I’m in a small, private online group led by my artistic mentor Robin Griggs-Wood. She is a firm believer in the “Plus Post” – a weekly declaration of sharing positive achievements. I had been slacking off in the community and was struggling to play catch up by writing less regular “Plus Posts” with a lot of information. That’s when Robin suggested I tried smaller achievement posts but more often. So I tried that for a few days before a peer in the group suggested, “You should do a “Day In the Life of a Working Photographer” as a blog series. “Hmmm”, I thought, “good idea” and, so here I am on day one of recording my positive work achievements as they happen.
- a spontaneous or natural liking or sympathy for someone or something.
- a similarity of characteristics suggesting a relationship, especially a resemblance in structure between animals, plants, or languages.
These are what I call my “Affinity Cards”: 100 beautiful postcards from www.moo.com displaying 20 of my images. I use these cards to send little notes to people who I like, people with Birthdays or life-events happening, people who show kindness, people who deserve thanks and people I’d simply like to get to know better. This morning I wrote and stamped four Affinity Cards and added several people to my contacts database. My photography business is a bespoke, boutique service so I’m building up my contacts with a personal touch.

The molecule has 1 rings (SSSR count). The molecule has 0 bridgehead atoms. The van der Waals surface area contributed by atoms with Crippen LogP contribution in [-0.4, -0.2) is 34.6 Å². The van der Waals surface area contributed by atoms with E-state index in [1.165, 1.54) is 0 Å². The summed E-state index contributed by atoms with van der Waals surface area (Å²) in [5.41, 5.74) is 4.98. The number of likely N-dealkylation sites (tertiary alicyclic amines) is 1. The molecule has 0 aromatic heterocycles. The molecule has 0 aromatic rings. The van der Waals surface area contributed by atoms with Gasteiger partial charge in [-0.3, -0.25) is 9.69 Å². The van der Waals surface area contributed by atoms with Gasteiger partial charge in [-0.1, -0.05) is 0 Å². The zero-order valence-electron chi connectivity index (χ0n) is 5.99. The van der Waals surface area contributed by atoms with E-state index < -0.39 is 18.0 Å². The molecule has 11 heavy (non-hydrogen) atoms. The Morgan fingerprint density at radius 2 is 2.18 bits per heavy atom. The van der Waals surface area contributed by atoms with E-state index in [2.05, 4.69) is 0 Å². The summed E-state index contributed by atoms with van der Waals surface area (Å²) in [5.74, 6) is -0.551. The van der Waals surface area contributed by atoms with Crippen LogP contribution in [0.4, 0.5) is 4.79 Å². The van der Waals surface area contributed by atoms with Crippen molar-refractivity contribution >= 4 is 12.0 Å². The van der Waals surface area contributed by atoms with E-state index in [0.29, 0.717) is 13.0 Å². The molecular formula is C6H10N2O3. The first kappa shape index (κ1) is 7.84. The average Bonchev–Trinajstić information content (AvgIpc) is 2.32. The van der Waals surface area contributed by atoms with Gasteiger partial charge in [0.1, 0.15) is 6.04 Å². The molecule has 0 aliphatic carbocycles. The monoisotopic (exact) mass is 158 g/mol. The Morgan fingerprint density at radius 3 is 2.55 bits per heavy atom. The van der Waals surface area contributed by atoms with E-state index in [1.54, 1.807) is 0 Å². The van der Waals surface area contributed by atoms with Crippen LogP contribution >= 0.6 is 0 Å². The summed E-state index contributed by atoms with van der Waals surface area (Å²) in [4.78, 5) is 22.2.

Later in the day I prepared a portrait questionnaire for a potential Lead and sent it off to her and her family and I spent some time editing some photographs and preparing for an ordering session next week. It needs more work but I got one step closer.
I recently got involved with a Meetup Group of Bay Area Women Photographers led by go-getter Ellyce Moselle a savvy architectural photographer and fine artist. When I discovered this group some of the members were already working on an art book project. Tonight was the opening night of their gallery show, “Imagebound”. It was great to see their work both on the wall and in book form, to hold the books and leaf through them, a physical connection. Showing up and supporting fellow local photographers is an important part of my job. We cannot live alone or in a vacuum, we need community to thrive and survive.
I’ll leave you a quote I found mentioned in the show that is attributed to a Leonard Cohen song.
“Forget your perfect offering. There is a crack in everything. That’s how the light gets in.”